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Horn flies, face flies, and stable flies are not just irritants to livestock, but are also economically important to producers due to negative impacts on milk production and calf weaning weights. In addition, they can affect grazing distribution and transmit eye diseases such as pinkeye and infectious bovine rhinotracheitis (IBR). It is difficult to predict what fly levels will be like for any given year, but hot, dry weather usually results in high numbers. It is important to understand identification and life cycles of pests affecting livestock in order to choose the most effective control options.
Horn flies are one of the most common and harmful insect pests that affect cattle during the summertime. Horn flies are about 1/2 to 1/3 the size of the common house fly. Adult females deposit eggs in fresh manure, and the eggs typically hatch within 18 hours. The total life cycle of the horn fly is between 10 and 14 days. As adults, they spend most of their time on cattle, piercing the skin of host animals to suck blood. Horn flies may take between 30 and 40 blood meals per day. If left untreated, densities of horn flies may reach several hundred flies per animal by mid-summer.
If fly populations are high (over 200-300 flies per animal), multiple methods of treatment may be required. Options include dust bags, feed additives, sprays, pour-ons, and insecticide ear tags. Dust bags or oilers may be either force-used (placed in an area that animals must pass through) or free choice. They offer good control, but require time to be spent checking and repairing bags. Feed additive products contain insecticides that pass through the animal’s digestive system and kill horn fly larvae in the manure. While these additives are effective in reducing the number of larvae, this does not necessarily correlate to a reduction in the number of adults since flies will migrate to and from neighboring herds. It is also difficult to control intake of these feed additives, and some animals may not eat enough of the feed additive for the insecticide to be effective. Sprays and pour-ons require applications every 2 to 3 weeks, which may not be feasible for some producers’ summer grazing situations.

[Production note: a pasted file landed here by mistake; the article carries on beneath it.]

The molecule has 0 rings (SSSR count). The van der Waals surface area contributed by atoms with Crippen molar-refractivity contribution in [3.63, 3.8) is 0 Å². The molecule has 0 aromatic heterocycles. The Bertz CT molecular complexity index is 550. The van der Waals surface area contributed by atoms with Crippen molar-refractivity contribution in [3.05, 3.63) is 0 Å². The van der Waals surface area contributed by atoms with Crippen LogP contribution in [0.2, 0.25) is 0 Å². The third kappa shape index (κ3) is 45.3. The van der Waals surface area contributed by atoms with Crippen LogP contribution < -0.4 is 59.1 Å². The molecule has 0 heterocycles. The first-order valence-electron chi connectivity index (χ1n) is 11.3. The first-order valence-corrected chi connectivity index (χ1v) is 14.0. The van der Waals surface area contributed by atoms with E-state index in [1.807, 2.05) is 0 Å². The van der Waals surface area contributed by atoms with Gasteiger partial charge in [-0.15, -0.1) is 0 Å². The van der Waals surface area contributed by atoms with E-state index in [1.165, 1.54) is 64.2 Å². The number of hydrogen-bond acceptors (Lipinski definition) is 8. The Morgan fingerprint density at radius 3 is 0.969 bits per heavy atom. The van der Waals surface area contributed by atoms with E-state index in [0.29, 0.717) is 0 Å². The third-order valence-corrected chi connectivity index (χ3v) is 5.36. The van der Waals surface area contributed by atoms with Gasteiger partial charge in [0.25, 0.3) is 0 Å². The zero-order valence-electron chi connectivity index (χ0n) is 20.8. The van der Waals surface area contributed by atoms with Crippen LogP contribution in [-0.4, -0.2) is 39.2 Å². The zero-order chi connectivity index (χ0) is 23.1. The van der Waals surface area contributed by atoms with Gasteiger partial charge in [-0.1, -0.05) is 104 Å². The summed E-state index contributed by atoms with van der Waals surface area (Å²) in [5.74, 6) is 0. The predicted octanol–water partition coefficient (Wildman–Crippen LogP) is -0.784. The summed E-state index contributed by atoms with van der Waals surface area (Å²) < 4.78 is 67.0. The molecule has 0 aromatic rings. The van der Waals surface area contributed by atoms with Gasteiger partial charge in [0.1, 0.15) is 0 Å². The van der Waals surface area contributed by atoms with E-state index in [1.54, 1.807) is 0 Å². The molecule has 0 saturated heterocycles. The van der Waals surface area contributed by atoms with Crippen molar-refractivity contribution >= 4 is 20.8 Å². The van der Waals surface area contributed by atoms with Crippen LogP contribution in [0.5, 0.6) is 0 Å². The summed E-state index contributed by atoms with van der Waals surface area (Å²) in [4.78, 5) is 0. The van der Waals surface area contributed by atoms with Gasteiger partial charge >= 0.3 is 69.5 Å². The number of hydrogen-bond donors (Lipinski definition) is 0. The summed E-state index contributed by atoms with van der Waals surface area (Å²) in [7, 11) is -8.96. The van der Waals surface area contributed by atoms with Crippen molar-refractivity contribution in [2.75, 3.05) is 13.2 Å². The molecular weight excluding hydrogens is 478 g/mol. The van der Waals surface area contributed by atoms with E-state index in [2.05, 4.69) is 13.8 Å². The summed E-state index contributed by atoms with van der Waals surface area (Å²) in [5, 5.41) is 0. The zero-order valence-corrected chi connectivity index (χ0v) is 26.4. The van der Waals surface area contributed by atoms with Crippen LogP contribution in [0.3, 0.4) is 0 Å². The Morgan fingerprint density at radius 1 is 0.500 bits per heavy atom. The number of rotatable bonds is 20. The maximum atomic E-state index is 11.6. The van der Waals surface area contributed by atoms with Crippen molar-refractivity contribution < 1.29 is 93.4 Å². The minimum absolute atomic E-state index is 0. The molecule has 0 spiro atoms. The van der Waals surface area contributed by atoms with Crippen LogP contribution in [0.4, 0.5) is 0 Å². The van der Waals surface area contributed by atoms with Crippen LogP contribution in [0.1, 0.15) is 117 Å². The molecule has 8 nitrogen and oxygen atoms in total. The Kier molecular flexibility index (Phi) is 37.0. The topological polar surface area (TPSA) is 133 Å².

Ear tags contain an insecticide that moves from the surface of the tag to the coat of the animal. They are easy to apply and can be effective; however, there is a history of horn fly resistance to active ingredients used in some of the tags. Because of resistance issues, there are a variety of ear tags available that contain different insecticide classes, including synthetic pyrethroids, organophosphates, organochlorine, avermectin, and pyrethroids + organophosphates. Always read and follow label directions. Products vary, but some general guidelines are listed below.